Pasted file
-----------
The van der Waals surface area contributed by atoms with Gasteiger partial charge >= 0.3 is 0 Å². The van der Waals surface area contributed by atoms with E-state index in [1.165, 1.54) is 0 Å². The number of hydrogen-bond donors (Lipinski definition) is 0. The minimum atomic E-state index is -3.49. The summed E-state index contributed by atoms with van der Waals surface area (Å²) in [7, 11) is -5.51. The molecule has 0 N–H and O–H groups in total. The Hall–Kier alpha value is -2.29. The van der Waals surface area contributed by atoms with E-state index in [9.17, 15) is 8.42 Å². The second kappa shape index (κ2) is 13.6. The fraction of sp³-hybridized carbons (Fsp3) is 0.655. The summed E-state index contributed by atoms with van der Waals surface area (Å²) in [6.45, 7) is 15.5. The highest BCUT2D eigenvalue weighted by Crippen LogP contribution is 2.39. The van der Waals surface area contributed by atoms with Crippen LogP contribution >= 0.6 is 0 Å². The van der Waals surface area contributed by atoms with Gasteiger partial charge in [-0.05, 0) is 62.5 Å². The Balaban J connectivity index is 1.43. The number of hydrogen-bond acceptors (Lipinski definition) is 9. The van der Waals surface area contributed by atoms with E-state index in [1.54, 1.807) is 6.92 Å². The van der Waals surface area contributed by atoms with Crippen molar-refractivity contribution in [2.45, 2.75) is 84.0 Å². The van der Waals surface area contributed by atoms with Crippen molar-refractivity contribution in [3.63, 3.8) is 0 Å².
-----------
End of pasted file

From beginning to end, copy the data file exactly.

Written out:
The van der Waals surface area contributed by atoms with Gasteiger partial charge >= 0.3 is 0 Å². The van der Waals surface area contributed by atoms with E-state index in [1.165, 1.54) is 0 Å². The number of hydrogen-bond donors (Lipinski definition) is 0. The minimum atomic E-state index is -3.49. The summed E-state index contributed by atoms with van der Waals surface area (Å²) in [7, 11) is -5.51. The molecule has 0 N–H and O–H groups in total. The Hall–Kier alpha value is -2.29. The van der Waals surface area contributed by atoms with E-state index in [9.17, 15) is 8.42 Å². The second kappa shape index (κ2) is 13.6. The fraction of sp³-hybridized carbons (Fsp3) is 0.655. The summed E-state index contributed by atoms with van der Waals surface area (Å²) in [6.45, 7) is 15.5. The highest BCUT2D eigenvalue weighted by Crippen LogP contribution is 2.39. The van der Waals surface area contributed by atoms with Crippen LogP contribution >= 0.6 is 0 Å². The van der Waals surface area contributed by atoms with Gasteiger partial charge in [-0.05, 0) is 62.5 Å². The Balaban J connectivity index is 1.43. The number of hydrogen-bond acceptors (Lipinski definition) is 9. The van der Waals surface area contributed by atoms with E-state index in [1.54, 1.807) is 6.92 Å². The van der Waals surface area contributed by atoms with Crippen molar-refractivity contribution in [2.45, 2.75) is 84.0 Å². The van der Waals surface area contributed by atoms with Crippen molar-refractivity contribution in [3.63, 3.8) is 0 Å².